Picture Shelley, who couldn’t swim, going against the current to pull a family’s boat to shore, handing out money, and giving medical advice when he could while wearing a straw hat decorated with flowers. Now picture him taking impoverished children into his home to educate and play with. It’s nonfiction lads. What an icon.
Image: A quartzite
colossus, possibly of Ramses II, has been discovered at the ancient Heliopolis
archaeological site in Cairo. (Anadolu Agency/Getty Images)
Archaeologists in Cairo have discovered an ancient statue, believed
to depict Ramses II, submerged in mud.
What’s bookish about this story? Well, blogger
Camila Domonoske couldn’t
help but note, “The discovery of a forgotten, submerged statue of Ramses II
brings to mind one of the most famous poems in English literature – albeit
substituting muck for desert sands.”
Yup, Ramses II was also known as Ozymandias, a name you may
know from Percy Bysshe Shelley’s famous sonnet:
I met a traveller from an antique land, Who said—"Two vast and trunkless legs of stone Stand in the desert… . Near them, on the sand, Half sunk a shattered visage lies, whose frown, And wrinkled lip, and sneer of cold command, Tell that its sculptor well those passions read Which yet survive, stamped on these lifeless things, The hand that mocked them, and the heart that fed; And on the pedestal, these words appear: My name is Ozymandias, King of Kings; Look on my Works, ye Mighty, and despair! Nothing beside remains. Round the decay Of that colossal Wreck, boundless and bare The lone and level sands stretch far away.
And on the pedestal, these words appear: My name is Ozymandias, King of Kings; Look on my Works, ye Mighty, and despair! Nothing beside remains. Round the decay Of that colossal Wreck, boundless and bare The lone and level sands stretch far away.
Although barely out of adolescence…[Shelley] was, in 1813, an ardent radical and anti-monarchist. Physically, he was rather odd, tall and slim to the point of limpness, with a high-pitched effete voice; but what he lacked in physical bulk he more than made up for in charismatic intensity. Among the earliest witnesses to this intensity were his school fellows at Eton, where he was sent by his landowning father when he was twelve. Initially he was bullied for his refusal to ‘fag’ for older boys, but the bullies soon discovered that in spite of his feeble frame, Shelley was not a boy to succumb quietly to taunts. On the contrary, he could be terrifying when roused, and was quite capable of reciprocal acts of violence. He stabbed one tormentor’s hand with a fork, and others remembered him as an almost unearthly creature, with flashing eyes, wild hair, and deathly white cheeks.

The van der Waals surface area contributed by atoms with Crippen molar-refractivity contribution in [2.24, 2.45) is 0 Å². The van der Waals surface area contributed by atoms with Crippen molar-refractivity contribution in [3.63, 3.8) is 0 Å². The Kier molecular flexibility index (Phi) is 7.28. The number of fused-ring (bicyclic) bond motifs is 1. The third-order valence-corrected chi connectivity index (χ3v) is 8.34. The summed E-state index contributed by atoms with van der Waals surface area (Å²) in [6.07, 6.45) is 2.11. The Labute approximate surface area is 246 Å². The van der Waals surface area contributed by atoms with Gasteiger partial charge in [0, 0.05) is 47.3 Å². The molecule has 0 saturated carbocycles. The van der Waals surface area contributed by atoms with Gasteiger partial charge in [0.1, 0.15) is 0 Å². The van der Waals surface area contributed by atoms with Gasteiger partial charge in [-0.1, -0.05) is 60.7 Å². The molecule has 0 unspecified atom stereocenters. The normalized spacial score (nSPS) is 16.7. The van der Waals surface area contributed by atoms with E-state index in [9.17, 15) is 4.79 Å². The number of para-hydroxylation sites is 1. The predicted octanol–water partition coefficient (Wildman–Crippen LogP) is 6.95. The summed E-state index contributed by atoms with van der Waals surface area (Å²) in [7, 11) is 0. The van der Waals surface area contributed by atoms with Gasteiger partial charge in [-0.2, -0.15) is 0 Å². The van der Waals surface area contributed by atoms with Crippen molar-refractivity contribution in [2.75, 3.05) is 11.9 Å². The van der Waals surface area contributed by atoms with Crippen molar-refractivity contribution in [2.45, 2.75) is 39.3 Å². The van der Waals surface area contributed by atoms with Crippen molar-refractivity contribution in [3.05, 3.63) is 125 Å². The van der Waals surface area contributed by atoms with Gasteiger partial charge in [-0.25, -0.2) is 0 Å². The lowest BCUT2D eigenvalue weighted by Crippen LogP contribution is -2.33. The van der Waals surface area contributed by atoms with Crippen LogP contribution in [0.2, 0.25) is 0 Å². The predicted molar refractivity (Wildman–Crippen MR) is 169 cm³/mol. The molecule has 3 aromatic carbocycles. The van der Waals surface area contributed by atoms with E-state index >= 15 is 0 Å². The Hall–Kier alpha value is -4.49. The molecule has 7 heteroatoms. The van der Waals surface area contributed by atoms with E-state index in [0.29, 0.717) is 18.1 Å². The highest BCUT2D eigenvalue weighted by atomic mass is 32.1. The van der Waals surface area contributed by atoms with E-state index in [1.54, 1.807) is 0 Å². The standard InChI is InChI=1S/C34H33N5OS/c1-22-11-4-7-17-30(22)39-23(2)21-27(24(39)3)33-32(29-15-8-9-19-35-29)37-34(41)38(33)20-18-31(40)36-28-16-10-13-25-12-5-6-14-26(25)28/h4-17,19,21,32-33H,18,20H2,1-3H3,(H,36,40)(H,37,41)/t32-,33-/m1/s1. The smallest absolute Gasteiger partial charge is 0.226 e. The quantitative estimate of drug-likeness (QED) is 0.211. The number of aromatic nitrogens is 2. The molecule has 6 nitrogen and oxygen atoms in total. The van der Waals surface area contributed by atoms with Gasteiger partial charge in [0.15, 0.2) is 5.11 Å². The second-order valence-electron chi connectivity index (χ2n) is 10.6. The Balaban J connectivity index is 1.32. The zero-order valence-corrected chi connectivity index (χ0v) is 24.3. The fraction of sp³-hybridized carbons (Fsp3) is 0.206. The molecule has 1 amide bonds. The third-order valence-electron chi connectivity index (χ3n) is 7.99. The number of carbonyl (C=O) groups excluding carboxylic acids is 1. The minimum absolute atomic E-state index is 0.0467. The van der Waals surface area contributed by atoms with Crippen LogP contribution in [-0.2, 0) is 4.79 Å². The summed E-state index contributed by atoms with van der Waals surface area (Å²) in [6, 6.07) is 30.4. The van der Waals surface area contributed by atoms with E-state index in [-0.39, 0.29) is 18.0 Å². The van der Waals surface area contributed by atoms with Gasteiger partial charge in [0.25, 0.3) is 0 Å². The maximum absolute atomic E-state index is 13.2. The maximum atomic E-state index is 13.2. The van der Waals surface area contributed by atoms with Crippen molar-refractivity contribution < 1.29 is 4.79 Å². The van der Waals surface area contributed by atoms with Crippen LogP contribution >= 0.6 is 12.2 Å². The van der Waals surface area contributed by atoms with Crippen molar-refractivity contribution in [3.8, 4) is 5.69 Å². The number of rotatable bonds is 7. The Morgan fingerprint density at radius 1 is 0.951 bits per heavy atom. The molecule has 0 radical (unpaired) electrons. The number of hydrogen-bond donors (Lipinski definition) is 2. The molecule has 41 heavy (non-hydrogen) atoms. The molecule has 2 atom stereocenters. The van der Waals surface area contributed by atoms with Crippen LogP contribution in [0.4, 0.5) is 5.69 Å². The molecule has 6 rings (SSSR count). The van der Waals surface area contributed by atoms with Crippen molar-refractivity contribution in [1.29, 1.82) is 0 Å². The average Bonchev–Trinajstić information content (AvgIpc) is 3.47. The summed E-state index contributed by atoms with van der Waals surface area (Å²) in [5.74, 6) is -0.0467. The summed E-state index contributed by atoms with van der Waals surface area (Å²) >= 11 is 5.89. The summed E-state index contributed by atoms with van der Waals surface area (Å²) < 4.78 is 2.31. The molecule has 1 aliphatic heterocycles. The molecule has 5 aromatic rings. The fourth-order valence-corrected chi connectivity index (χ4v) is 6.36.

Detail from The Funeral of Shelley,
Louis Édouard Fournier, 1889.
The painting depicts
Edward John Trelawney, Leigh Hunt and Lord Byron present at the cremation, when in reality, according to Trelawney, Leigh Hunt never got out of the carriage and Byron was so shocked by the circumstances and the high temperatures that he retreated and went swimming instead.
Shelley: “stormed” up stairs, “burst” into rooms, regularly dropped things, always ran into things, typically always “loudly” entering discussions, got into fights with people who didn’t even speak English, had a “high pitched, fiendish” laughter which erupted in sudden bursts and at entirely inappropriate times.
Modern day poetry lovers: I love little meek Shelley always so shy and quiet!!!
I sang of the dancing stars,
I sang of the daedal Earth,
And of Heaven, and the giant wars,
And Love, and Death, and Birth—
And then I chang’d my pipings,
Singing how down the vale of Maenalus
I pursu’d a maiden and clasp’d a reed.
Gods and men, we are all deluded thus!
It breaks in our bosom and then we bleed.
All wept, as I think both ye now would,
If envy or age had not frozen your blood,
At the sorrow of my sweet pipings.